The second is that, independent of whether [goods and raw materials] move to Mexico or not, the United States has some comparative advantages in things like energy, agriculture, and high-end capital goods. What those things have in common is that they use very little labor and they use a lot of capital. U.S. labor expense is high, and our interest rates are very low. So automation and [highly automated manufacturing processes like 3-D printing] come back to the United States, which is good for a company but is not necessarily good for creating jobs.
Q: Do you see virtue in establishing a cohesive national transportation policy, and how might such a policy support freight and help strengthen our economy overall?
A: The real wealth of the nation is nourished by its infrastructure. It is something that we learned, and then everybody learned from us—but we seem to have forgotten what we knew. Why did we grow so strongly in the '60s up until 10 years ago? We built the interstate system. We put the Internet in place. We built modern ports. We managed the Mississippi waterway.
Since then, we have neglected this kind of thing. Quite frankly, without infrastructure, you can't have an economy. If you have infrastructure that's not very good, then you have an economy but you are poor. That is Brazil. If you have really good infrastructure—first-rate, like Japan does and Korea does—then you become very wealthy. That's what China did 20 years ago. They started building infrastructure. It's the main thing that we should be focusing on, but we are not. Look at the political debates during the November election. Infrastructure was mentioned, but only in passing.
Q: What should we do, then?
A: First, we should identify our comparative advantages. Then you understand the bottlenecks; or not necessarily the bottlenecks, but what a transportation infrastructure that would enhance exports would look like. Instead of giving subsidies to companies, put them all into the infrastructure. Then, anybody who wants to make a good living can use the infrastructure we are providing them. The important thing is to make sure we are not doing this in a way that favors one region of the country over others.
Q: That gets to the need for a more cohesive national infrastructure plan, then?
A: Exactly. If that is what you are doing, then you are creating jobs. The exports that we produce are not necessarily what creates the jobs. It is the entire supply chain. For example, agriculture is a natural source of exports for the United States. There are jobs in bringing in seeds and fertilizer, in water management. There are jobs in bringing the product from the farm. There are jobs in inspecting the quality of the product. The financial sector gets supported by this. You need price-risk management for the future contracts. Agriculture generates a huge number of jobs, and it could generate even more if we emphasize that. And world food prices have shot up a lot, and you can actually hold back world economic growth if households in many parts of the world can't afford a basic diet. So those are cornerstones for a transportation policy.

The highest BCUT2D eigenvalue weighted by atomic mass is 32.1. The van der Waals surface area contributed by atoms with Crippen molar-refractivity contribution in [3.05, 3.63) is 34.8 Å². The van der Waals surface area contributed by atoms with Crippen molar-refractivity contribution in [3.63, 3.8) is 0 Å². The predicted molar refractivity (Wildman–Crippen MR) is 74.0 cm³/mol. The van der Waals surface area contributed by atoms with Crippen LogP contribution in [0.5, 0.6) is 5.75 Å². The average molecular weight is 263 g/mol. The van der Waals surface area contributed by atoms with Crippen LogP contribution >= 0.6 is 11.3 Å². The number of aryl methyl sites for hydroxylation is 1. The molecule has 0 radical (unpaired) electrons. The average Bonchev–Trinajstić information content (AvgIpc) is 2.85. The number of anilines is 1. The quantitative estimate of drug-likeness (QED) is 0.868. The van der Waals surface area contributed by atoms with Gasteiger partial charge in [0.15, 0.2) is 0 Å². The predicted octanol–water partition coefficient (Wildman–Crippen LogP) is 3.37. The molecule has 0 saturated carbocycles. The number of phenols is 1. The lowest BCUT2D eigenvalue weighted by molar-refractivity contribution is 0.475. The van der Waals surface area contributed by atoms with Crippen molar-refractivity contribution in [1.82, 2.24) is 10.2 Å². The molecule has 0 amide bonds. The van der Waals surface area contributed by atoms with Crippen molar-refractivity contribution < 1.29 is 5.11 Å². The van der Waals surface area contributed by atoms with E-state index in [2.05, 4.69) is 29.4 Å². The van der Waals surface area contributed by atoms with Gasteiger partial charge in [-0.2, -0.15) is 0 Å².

Q: How do we go about making the development of a national transportation policy a priority among our elected officials?
A: We need a champion, a true champion. In many ways, President Obama has tried to push for something to emerge. There is a mandate for the Department of Commerce, the Department of Transportation, the USDA, and a few other agencies to work together to establish the priorities.
Transportation infrastructure is very tangible. It creates jobs in the near term in construction, and once you put that infrastructure in place, it supports increased exports and therefore, creates jobs in the long run. But I don't see an accurate analysis of that type coming out of places like the Office of Management and Budget. We don't see the Council of Economic Advisers talking about that. Among the academic advisers on the economy, talk of infrastructure doesn't really exist.
We look at our infrastructure, and we take roads for granted and take all our ports for granted. ... The problem is, there is a lack of awareness about how much transportation contributes to employment in this country.
Q: Any closing thoughts?
A: We live in a world where policy has such a huge effect. The economists get clobbered when they get the forecast wrong. But the main reason forecasts often don't pan out has to do with non-market criteria. The market models that are used when there are no external effects like policy tend to forecast very accurately. So policy actions really throw us off when we try to do pure market analysis.
The problem I have in trying to do forecasts is that not only do you have to forecast what the supply side and the demand side are going to do, but also what the policy actions are going to be. Predicting that is like predicting a coin toss.